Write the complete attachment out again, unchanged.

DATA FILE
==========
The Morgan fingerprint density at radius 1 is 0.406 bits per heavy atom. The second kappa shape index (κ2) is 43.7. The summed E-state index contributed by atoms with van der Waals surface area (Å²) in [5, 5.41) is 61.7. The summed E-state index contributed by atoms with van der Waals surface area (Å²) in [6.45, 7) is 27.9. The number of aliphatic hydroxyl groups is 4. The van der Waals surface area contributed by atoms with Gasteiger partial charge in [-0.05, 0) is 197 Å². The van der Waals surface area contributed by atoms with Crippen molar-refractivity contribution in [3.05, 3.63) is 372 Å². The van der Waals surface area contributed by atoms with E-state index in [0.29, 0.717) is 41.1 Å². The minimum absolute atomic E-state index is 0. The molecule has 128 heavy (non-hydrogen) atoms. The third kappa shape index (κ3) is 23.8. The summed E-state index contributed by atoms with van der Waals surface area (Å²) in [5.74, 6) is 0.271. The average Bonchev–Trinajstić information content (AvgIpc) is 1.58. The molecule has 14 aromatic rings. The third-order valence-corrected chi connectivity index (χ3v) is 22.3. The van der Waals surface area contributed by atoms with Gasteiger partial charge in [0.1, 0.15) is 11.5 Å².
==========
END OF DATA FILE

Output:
The Morgan fingerprint density at radius 1 is 0.406 bits per heavy atom. The second kappa shape index (κ2) is 43.7. The summed E-state index contributed by atoms with van der Waals surface area (Å²) in [5, 5.41) is 61.7. The summed E-state index contributed by atoms with van der Waals surface area (Å²) in [6.45, 7) is 27.9. The number of aliphatic hydroxyl groups is 4. The van der Waals surface area contributed by atoms with Gasteiger partial charge in [-0.05, 0) is 197 Å². The van der Waals surface area contributed by atoms with Crippen molar-refractivity contribution in [3.05, 3.63) is 372 Å². The van der Waals surface area contributed by atoms with E-state index in [0.29, 0.717) is 41.1 Å². The minimum absolute atomic E-state index is 0. The molecule has 128 heavy (non-hydrogen) atoms. The third kappa shape index (κ3) is 23.8. The summed E-state index contributed by atoms with van der Waals surface area (Å²) in [5.74, 6) is 0.271. The average Bonchev–Trinajstić information content (AvgIpc) is 1.58. The molecule has 14 aromatic rings. The third-order valence-corrected chi connectivity index (χ3v) is 22.3. The van der Waals surface area contributed by atoms with Gasteiger partial charge in [0.1, 0.15) is 11.5 Å².